Green Kitchen Tips Table Salt

Published on March 30th, 2013 | by Mary Gerush

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Three Simple Ways To Manage Your Sodium Intake





 

Table Salt

Give me a choice between sweet and salty, and I’ll happily select the latter. I have a thing for salt — a big thing. I’ve discovered there is more to life than the Morton’s table salt we grew up with. My cabinets now overflow with kosher salt, coarse sea salt, Maldon sea salt, sel gris (French grey sea salt), hickory- and mesquite-smoked salts, and salts infused with pink peppercorns, rosemary, and mushrooms. See? A big, big thing…

Our bodies need salt’s sodium for muscle contractions, nerve transmissions, maintaining pH balance, and hydration.  It also regulates the fluid outside our cells. But too much of this good thing can lead to high blood pressure and increase your risks of stroke, heart failure, osteoporosis, stomach cancer, and kidney disease.

How much sodium is too much?

The American Heart Association says most Americans consume 3,400 milligrams of sodium a day — more than twice the 1,500 milligrams it recommends. And it’s no wonder: One fast food burger can contain more than 100% of the sodium we should be eating. Even a single slice of bread can contain more than 200 milligrams of sodium. Dang.

The AHA web site also shares some astounding facts:

“It is estimated that if Americans cut their average sodium intake by more than half – to an average of 1,500 milligrams a day – there would be a nearly 26 percent decrease in high blood pressure and a savings of more than $26 billion in healthcare costs over just a year.”

With high rates of heart disease and stroke and out-of-control healthcare costs, these facts are relevant.

How can you manage your sodium intake?

It’s up to you to know how much sodium you’re consuming. Here are three simple ways to get started:

  1. Obviously, start reading your nutrition labels — sodium content is clearly stated. If you haven’t paid attention before, you will likely be surprised at the high sodium content in some of your favorite soups, chips, and crackers. Watch out for frozen foods too. You can also use Fooducate’s apps — they’ll warn you if the food you are considering has too much salt.
  2. Stock your pantry with more than just table salt. 1 teaspoon of Morton’s table salt has 2,360 milligrams of sodium. The same amount of Diamond Crystal kosher salt contains 1,120. This is mostly a result of the texture difference between the two: kosher salt crystals are larger and coarser than table salt’s. But you will add less sodium using a pinch, dash, or teaspoon of kosher salt over table salt. (Plus, the flavor is better in my opinion.)
  3. Beware of the Salty Six. The American Heart Association recommends you be particularly diligent about sodium in six food categories.
    • Breads and rolls: As stated earlier, a single slice can contain more than 200 milligrams of sodium.
    • Cold cuts and cured meats: Six thin slices of deli meat can account for half of your daily recommended sodium amount.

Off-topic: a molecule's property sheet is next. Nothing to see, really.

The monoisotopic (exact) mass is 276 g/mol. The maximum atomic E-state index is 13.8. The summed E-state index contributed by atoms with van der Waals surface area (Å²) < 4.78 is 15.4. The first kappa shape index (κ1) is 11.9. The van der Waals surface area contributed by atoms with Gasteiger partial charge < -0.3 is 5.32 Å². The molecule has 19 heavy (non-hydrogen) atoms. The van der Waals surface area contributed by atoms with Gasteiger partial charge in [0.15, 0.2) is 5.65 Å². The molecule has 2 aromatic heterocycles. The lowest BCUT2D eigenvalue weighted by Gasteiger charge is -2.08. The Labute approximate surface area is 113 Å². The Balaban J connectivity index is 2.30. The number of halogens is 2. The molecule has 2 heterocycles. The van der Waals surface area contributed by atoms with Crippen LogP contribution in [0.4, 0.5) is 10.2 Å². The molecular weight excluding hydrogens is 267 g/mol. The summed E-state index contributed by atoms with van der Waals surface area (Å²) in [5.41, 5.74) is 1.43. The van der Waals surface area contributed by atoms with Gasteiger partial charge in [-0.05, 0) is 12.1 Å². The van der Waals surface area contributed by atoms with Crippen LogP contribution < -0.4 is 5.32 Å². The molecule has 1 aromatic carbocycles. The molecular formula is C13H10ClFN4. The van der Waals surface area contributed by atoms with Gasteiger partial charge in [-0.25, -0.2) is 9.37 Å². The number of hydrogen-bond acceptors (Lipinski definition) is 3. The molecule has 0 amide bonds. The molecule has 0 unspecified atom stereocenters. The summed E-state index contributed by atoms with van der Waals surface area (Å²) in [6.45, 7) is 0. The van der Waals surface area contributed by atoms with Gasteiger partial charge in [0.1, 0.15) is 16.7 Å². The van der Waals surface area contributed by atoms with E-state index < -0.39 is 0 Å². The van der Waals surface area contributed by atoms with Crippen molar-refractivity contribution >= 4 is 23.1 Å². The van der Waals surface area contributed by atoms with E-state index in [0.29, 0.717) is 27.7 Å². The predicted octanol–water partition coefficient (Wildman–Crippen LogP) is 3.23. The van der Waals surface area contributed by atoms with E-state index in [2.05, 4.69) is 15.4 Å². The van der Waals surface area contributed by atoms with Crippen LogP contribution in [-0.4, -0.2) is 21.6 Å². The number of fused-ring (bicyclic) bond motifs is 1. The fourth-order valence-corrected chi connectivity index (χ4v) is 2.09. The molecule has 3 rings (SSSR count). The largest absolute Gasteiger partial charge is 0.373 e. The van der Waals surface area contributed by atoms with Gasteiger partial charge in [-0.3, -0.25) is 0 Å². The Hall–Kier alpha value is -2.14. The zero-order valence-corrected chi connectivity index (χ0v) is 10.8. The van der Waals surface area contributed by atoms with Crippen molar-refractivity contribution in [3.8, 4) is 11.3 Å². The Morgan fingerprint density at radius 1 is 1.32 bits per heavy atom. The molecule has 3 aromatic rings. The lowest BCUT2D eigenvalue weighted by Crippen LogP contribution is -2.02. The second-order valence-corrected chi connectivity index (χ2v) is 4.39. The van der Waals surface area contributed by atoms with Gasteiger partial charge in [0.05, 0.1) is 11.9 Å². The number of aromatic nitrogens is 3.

• Pizza: The AHA recommends limiting the cheese and adding more veggies to your favorite pie.
    • Poultry: Processing can add significant sodium content so choose carefully.
    • Soup: You’ll be shocked when you start reading their labels.
    • Sandwiches: In particular, fast food burgers and sandwiches can take you well over 1,500 grams a day

If you already watch sodium intake, do you have other tips for our readers? And if you are astounded by the amount of sodium in your foods, let us know which ones and how you plan to substitute healthier options.

Image Credit: SoraZG via flickr/CC

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About the Author

Hi all! I'm Mary Gerush - a recovering corporate worker bee turned good-farm-real-food advocate and writer who wants to help people understand what they're eating. I tend a tiny urban farm in Dallas, TX, and hope to scale up one day soon. Omnivore through-and-through, there's not much I love to eat more than a butter-basted grass fed steak fresh from a searing hot cast iron skillet. Follow me on , , and !



  • http://nutrifriendly.com/ Daisy Anne

    That’s so scary. This is ‘fast food age’. I can be cautious at home but what about the working class who have to go out to have a quick lunch or brunch, and not to mention, the teenagers who are fast food lovers.

    There’s no limit to the recklessness of man.

    • Mary Gerush

      The more you know the better we can manage eating out in healthy ways, but it’s hard! Thanks for your comment.

  • http://www.bestmattressforbackpainguide.com/ Jack S

    This is very timely, as I’ve been having some problems with being dizzy and my doctor said I needed to lower my sodium intake.

    • Mary Gerush

      I have high blood pressure, so I’ve been trying to watch my intake as well. If you watch out for processed foods (especially frozen), that helps a lot. I hope you are feeling better!

      • http://glueandglitter.com/main Becky Striepe

        I was restricting sodium a lot during my pregnancy, and it was very hard at first. Low sodium veggie broth cubes (I think the brand I like is called Harmony?) helped a lot for making soups and sauces, and after a while my palate adjusted. Adding vinegar or lemon juice also helped in a lot of recipes – the acid picked up some of the salty slack.

        • Mary Gerush

          Vinegar and lemon juice – great idea for jazzing up flavor without the sodium. Thanks Becky!

  • AEM

    Thanks for the tip about different types of salt containing different amounts of sodium. I had no idea.

    • Mary Gerush

      I’m so glad it helped!

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